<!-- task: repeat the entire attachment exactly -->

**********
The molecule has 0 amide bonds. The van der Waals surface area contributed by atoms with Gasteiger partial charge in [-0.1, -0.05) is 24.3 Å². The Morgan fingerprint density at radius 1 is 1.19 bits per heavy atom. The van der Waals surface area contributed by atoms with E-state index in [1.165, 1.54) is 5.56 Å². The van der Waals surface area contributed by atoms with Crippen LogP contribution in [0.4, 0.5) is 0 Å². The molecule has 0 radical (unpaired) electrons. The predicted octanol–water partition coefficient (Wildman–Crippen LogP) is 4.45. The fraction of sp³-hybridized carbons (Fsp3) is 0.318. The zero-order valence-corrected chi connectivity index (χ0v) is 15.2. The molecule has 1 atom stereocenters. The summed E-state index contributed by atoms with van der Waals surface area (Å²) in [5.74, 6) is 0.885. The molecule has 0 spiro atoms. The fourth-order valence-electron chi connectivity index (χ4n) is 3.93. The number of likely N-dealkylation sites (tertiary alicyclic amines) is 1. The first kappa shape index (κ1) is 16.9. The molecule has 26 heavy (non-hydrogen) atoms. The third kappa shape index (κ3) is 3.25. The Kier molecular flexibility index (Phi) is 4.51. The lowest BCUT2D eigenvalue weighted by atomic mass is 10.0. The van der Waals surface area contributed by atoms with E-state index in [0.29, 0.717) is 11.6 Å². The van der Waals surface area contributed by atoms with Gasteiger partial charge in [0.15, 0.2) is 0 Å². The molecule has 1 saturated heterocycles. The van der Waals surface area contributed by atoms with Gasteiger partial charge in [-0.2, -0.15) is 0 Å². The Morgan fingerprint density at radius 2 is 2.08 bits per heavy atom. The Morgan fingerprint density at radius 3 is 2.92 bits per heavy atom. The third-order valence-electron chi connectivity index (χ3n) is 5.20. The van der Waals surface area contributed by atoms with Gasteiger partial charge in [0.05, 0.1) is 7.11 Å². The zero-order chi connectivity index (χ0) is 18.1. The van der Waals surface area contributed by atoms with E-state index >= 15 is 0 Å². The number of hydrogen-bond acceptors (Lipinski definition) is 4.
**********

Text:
The molecule has 0 amide bonds. The van der Waals surface area contributed by atoms with Gasteiger partial charge in [-0.1, -0.05) is 24.3 Å². The Morgan fingerprint density at radius 1 is 1.19 bits per heavy atom. The van der Waals surface area contributed by atoms with E-state index in [1.165, 1.54) is 5.56 Å². The van der Waals surface area contributed by atoms with Crippen LogP contribution in [0.4, 0.5) is 0 Å². The molecule has 0 radical (unpaired) electrons. The predicted octanol–water partition coefficient (Wildman–Crippen LogP) is 4.45. The fraction of sp³-hybridized carbons (Fsp3) is 0.318. The zero-order valence-corrected chi connectivity index (χ0v) is 15.2. The molecule has 1 atom stereocenters. The summed E-state index contributed by atoms with van der Waals surface area (Å²) in [5.74, 6) is 0.885. The molecule has 0 spiro atoms. The fourth-order valence-electron chi connectivity index (χ4n) is 3.93. The number of likely N-dealkylation sites (tertiary alicyclic amines) is 1. The first kappa shape index (κ1) is 16.9. The molecule has 26 heavy (non-hydrogen) atoms. The third kappa shape index (κ3) is 3.25. The Kier molecular flexibility index (Phi) is 4.51. The lowest BCUT2D eigenvalue weighted by atomic mass is 10.0. The van der Waals surface area contributed by atoms with E-state index in [0.29, 0.717) is 11.6 Å². The van der Waals surface area contributed by atoms with Gasteiger partial charge in [0.15, 0.2) is 0 Å². The molecule has 1 saturated heterocycles. The van der Waals surface area contributed by atoms with Gasteiger partial charge in [-0.2, -0.15) is 0 Å². The Morgan fingerprint density at radius 2 is 2.08 bits per heavy atom. The Morgan fingerprint density at radius 3 is 2.92 bits per heavy atom. The third-order valence-electron chi connectivity index (χ3n) is 5.20. The van der Waals surface area contributed by atoms with Gasteiger partial charge in [0.05, 0.1) is 7.11 Å². The zero-order chi connectivity index (χ0) is 18.1. The van der Waals surface area contributed by atoms with E-state index >= 15 is 0 Å². The number of hydrogen-bond acceptors (Lipinski definition) is 4.